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Judge Kistler, BEA students spread Groundhog Day spirit

Centre County Judge celebrates Groundhog Day at Wingate Elementary

Centre County President Judge Thomas King Kistler spent Groundhog Day at Wingate Elementary School. He visits Helen Showers' fourth-grade class every year and reads to students.
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Centre County President Judge Thomas King Kistler spent Groundhog Day at Wingate Elementary School. He visits Helen Showers' fourth-grade class every year and reads to students.

No one would have mistaken Thomas King Kistler for Punxsutawney Phil on Tuesday afternoon, but he still made an effort to bring his best groundhog.

From the shoulders up, the Centre County president judge dressed like the rodent and made his way to Helen Showers’ fourth-grade class at Wingate Elementary School.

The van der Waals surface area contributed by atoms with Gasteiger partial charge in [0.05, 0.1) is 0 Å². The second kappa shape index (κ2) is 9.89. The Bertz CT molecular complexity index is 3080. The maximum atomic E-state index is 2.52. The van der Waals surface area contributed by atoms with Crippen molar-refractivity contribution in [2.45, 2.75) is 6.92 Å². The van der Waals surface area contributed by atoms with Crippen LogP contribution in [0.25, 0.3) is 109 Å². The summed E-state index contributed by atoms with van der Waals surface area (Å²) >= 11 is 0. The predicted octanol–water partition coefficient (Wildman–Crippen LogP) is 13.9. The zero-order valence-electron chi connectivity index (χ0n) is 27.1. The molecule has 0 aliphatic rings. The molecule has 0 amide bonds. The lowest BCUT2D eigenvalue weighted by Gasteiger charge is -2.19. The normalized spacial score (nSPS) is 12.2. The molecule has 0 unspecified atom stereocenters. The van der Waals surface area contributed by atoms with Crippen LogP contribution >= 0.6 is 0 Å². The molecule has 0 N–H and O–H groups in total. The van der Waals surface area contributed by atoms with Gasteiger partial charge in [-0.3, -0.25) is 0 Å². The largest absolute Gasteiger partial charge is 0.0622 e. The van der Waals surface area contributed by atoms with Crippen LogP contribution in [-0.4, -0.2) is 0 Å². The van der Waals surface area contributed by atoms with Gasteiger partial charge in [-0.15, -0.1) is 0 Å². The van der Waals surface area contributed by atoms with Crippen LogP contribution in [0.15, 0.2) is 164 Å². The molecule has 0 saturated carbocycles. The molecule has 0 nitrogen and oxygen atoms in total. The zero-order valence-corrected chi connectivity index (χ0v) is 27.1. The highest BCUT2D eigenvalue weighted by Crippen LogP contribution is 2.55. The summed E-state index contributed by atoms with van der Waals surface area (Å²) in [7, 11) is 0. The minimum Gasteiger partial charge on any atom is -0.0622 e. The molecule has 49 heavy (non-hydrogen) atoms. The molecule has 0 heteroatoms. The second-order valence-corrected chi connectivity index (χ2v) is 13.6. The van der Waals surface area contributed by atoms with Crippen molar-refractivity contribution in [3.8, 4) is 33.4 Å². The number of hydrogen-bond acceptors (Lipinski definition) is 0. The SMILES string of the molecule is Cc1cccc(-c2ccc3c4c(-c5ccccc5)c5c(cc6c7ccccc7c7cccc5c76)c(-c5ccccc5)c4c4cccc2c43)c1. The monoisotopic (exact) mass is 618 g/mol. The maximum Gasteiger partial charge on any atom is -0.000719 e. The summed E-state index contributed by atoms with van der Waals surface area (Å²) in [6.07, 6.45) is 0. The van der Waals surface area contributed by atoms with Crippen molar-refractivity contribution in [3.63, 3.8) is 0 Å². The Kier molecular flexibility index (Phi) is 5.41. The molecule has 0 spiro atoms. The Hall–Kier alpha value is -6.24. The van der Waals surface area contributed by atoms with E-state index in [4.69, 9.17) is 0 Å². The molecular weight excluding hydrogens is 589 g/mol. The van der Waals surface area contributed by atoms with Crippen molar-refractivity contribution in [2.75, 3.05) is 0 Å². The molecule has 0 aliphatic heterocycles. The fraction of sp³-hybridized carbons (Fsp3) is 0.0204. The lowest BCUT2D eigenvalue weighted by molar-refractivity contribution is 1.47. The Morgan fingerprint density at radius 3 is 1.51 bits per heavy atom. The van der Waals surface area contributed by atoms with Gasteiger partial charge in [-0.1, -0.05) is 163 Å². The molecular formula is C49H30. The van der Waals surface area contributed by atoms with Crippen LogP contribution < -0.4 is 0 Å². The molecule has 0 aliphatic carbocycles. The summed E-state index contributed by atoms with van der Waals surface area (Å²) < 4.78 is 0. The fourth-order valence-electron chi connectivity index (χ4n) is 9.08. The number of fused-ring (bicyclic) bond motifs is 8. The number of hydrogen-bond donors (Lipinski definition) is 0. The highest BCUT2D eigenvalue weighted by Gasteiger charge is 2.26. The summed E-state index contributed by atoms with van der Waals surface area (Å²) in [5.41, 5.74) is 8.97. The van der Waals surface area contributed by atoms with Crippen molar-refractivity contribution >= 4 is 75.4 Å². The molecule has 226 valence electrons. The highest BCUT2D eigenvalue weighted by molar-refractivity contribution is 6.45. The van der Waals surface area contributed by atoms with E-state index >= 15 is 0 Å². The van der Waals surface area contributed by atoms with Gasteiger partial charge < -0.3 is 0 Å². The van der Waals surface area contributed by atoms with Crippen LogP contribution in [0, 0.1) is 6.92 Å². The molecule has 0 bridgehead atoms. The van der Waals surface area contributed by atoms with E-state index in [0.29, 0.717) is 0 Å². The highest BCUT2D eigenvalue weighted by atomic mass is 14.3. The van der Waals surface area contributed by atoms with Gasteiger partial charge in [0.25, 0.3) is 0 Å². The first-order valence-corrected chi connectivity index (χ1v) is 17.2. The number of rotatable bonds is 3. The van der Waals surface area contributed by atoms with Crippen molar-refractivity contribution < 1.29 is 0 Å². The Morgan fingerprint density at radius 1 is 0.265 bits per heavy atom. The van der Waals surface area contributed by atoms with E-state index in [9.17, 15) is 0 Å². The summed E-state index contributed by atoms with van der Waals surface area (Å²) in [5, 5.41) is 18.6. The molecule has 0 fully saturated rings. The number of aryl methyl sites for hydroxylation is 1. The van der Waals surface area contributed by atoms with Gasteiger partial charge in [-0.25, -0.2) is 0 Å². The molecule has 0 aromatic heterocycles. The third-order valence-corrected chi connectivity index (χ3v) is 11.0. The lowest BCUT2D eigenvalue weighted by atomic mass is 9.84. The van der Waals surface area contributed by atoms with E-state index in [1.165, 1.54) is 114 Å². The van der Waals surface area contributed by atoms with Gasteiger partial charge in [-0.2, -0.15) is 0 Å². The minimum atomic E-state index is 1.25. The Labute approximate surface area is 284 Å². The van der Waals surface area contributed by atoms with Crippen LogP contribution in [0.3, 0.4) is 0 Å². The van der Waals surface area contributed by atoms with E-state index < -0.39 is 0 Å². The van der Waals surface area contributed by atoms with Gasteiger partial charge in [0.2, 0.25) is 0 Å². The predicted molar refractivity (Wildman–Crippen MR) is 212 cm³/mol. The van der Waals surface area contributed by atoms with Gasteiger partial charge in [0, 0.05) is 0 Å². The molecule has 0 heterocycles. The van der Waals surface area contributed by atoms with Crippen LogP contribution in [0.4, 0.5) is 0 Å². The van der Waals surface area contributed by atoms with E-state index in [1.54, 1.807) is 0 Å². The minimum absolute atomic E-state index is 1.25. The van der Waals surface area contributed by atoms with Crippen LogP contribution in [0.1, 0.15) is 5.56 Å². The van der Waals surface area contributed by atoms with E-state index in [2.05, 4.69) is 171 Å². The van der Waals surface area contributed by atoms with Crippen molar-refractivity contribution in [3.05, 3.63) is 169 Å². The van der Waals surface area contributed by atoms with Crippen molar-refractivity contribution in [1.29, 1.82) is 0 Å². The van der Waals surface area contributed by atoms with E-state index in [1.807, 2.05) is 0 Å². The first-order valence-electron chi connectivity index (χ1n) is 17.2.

It was all part of an annual event he participates in with Showers on Groundhog Day.

Showers said 25 fourth-grade students made crafts, and then spent time interacting with Kistler.

He read “Double Trouble Groundhog Day” — a children’s book about twin groundhogs who take their grandfather’s place in forecasting the weather for Groundhog Day. He then held a question-and-answer session with the students about Groundhog Day.

“I don’t want the courthouse to be introduced as a bad place, so I like to do whatever I can in the community,” Kistler said.

Kistler said he’s been visiting Showers’ class for at least seven years.

He said he started out reading to students in class at Wingate as part of the Bellefonte Kiwanis Club.

“I think it just so happened that I visited her class on Groundhog Day some years ago, and it kind of stuck,” Kistler said.

But it’s not just a holiday he participates in with local youth.

Kistler said people at the Centre County Courthouse, where he works by day, also participate.

“We encourage people to wear brown,” he said, as he wore a brown suit, and a tie with groundhogs on it. “It’s just some fun.”

Britney Milazzo: 814-231-4648, @M11azzo

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